Bearded’s Guide To… Bristol

Bearded takes a closer look at the Cube in Bristol.

Posted on Mar 8th, 2012 in Features and Interviews / By Cloudrunner
Bearded’s Guide To… Bristol The Cube cinema is a venue worthy of many accolades; it’s a jewel in Bristol’s crown. The homely, intimate atmosphere and fixed cinema seating makes for a highbrow experience watching film or live music alike; in a city of beer-soaked standing room only venues, this is a point-of-difference that is most welcome.

High Places / Hysterical Injury / HesomaGari – 17.02.12

The Cube’s live music events tend to offer eclecticism united by a theme, directly or otherwise; and a night of duos that promises much could hardly have been conceived, or indeed executed, better than this great evening. The choice line-up, punctuated by a thematic DJ set in the bar area, manages to cater for all tastes, whilst revelling in its own universality. Line-ups like this form a songlike journey of their own, sticking in the memory, making The Cube feel every bit as unique as its independent, volunteer run status makes it a special place to be.

Hesomagari are Yoshino Shigihara (Zun Zun Egui) & SJ Esau. Their ambient, organic sound squeezes every drop from an impressive DIY electronic skill-set, with psychedelic overtones complimented by mesmeric visuals on the big screen. They have the distinct ability to leave an audience happy with raw and enchanting, slow-burning alt anthemia.

The Hysterical Injury always threaten to steal the show with their sublime brand of ultra catchy noise-pop. The bass & vox/drums Gardiner siblings now have enough shows under their belt to embrace their visceral, improvisational side to the full. With an ability to turn both nagging political angst and personal epiphanies into concise hook laden sonic reveries; they have as much in common with outside-of-the-box electronic pop, as they do with comparisons that are more obvious.

High Places epitomise a certain well-informed coolness that plants one foot in angular European warehouse artistry, and the other on the open American highway. Robert Barber is technically perfect in the beat department and exceptionally sweet natured in his appreciation of audience and venue alike. Mary Pearson shares his skill using their sequencing gadgetry and floats subtle vocal lines into the mix with lark-like ease, creating heavenly electro havens for beach day bliss, neon L.A. nights, and silhouette cinema shows.

Ore / Anta / Fairhorns / Skjølbrot – 25.02.12

Fairhorns sees Matt Loveridge blasting out a crowd-friendly set of keys led electronic revelry. It’s an original, high-impact procession of furious beats and hyper hooks set off by distorted vocals that can’t mask the natural talent beneath the fuzz.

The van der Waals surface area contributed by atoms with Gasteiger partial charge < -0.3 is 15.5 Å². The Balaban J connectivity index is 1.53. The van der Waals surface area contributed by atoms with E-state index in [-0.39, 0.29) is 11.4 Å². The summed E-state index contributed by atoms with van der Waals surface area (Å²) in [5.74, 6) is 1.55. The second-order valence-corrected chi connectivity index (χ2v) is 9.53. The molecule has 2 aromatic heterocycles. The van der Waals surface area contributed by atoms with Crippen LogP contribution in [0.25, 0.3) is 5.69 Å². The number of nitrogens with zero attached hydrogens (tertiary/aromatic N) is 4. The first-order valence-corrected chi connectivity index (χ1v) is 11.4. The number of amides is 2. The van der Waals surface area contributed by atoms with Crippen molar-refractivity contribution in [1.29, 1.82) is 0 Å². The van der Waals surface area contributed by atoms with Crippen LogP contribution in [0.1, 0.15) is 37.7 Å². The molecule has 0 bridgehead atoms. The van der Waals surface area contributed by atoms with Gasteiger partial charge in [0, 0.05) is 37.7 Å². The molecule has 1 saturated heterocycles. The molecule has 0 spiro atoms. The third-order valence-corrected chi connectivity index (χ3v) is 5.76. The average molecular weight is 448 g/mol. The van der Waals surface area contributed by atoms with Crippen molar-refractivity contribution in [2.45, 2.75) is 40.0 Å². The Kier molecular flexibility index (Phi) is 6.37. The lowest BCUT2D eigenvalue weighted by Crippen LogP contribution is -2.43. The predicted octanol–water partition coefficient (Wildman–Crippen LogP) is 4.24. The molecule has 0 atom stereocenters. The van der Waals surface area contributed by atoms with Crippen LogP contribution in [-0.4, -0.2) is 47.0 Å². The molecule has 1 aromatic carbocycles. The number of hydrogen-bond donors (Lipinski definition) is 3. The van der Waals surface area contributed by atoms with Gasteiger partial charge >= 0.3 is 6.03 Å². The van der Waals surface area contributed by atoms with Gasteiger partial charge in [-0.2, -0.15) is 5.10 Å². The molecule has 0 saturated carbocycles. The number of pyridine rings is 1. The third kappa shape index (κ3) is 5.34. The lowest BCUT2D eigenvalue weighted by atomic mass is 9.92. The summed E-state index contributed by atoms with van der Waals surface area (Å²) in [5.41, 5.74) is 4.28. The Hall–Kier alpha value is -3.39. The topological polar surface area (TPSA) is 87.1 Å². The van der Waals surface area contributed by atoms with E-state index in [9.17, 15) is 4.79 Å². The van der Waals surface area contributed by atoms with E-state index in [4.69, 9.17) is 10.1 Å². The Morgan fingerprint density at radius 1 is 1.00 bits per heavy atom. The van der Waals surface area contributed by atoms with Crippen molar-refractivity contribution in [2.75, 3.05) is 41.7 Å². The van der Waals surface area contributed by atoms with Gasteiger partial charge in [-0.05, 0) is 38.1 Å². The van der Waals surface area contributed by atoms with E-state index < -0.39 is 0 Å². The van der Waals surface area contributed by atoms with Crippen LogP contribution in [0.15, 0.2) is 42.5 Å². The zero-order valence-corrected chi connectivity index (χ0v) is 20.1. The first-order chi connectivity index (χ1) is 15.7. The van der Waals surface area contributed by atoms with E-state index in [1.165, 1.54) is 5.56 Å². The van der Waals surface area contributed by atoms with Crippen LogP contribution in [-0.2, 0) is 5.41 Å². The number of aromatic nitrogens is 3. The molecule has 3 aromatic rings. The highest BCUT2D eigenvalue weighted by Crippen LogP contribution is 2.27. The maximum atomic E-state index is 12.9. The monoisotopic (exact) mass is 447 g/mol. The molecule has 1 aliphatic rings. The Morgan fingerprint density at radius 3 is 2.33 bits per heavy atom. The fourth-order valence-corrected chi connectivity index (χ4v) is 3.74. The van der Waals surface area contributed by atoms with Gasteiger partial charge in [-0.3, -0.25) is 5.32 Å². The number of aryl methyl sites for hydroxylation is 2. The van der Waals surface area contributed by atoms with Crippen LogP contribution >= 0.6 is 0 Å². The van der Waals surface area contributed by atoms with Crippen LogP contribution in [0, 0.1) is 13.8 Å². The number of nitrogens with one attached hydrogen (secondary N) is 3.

Skjølbrot’s minimalist eerie computerised visions fit perhaps into the installation sound art bracket more comfortably than they do the live music scene, but at The Cube anything goes, and it’s a relief that only a small minority seem to feel alienated by the alien fractured sonic view of a contained and powerful industrial shipping world.

Anta tend to blow people away with their brand of Bo Hansson meets King Crimson prog rock, and tonight is no exception. Showmanship comes from the band as a whole in a smoothly rendered exhibition of muscular rhythm, cyclical melody and mythical riffing that steers well clear of pastiche. Waiting for the effortless signature changes is a joy in itself.

Ore are a ‘drone doom’ tuba duo, who tonight turn trio with the addition of contrabass clarinet. It’s a surprisingly quiet and meditative set, but one that’s experimental enough to be captivating and melodic enough to be relaxing. Subtly looped key clicks are dotted between episodic ultra-slow grooves and sporadic improvising. There’s also a cover of Earth’s ‘Ouroboros is Broken’, a homage to the like-minded Seattle guitar band. You pays your money and you takes your choice – if you want to talk, the bar is in that direction.

There’s many a musical connection to be ponder between these four diverse acts, but what really makes the night is a sense of atmosphere, it’s all highly cinematic, and very apt.

Peppered throughout The Cube’s superbly selected listings are music events that read like proper nights out. The next full on gig night on the 10th of March sees twee pioneer Kansas’ Piney Gir in 60s surf mode, headlining over the happiest band on the planet, Poppy Perezz from electro-la-la-land, and Bristol riot folk three-piece Drunken Butterfly. The Lipstick on Your Collar DJs will then assist limb wangling and camaraderie. A fun sounding girls’ night out, for girls and boys too, few would disagree.

For a filmic foray into the early world of British electronic music, check out the Ian Helliwell documentary ‘Practical Electronica’ on the 23rd of March. The film focuses on F.C. Judd, whose sci-fi scores of the 50s and 60s are still influential and relevant today.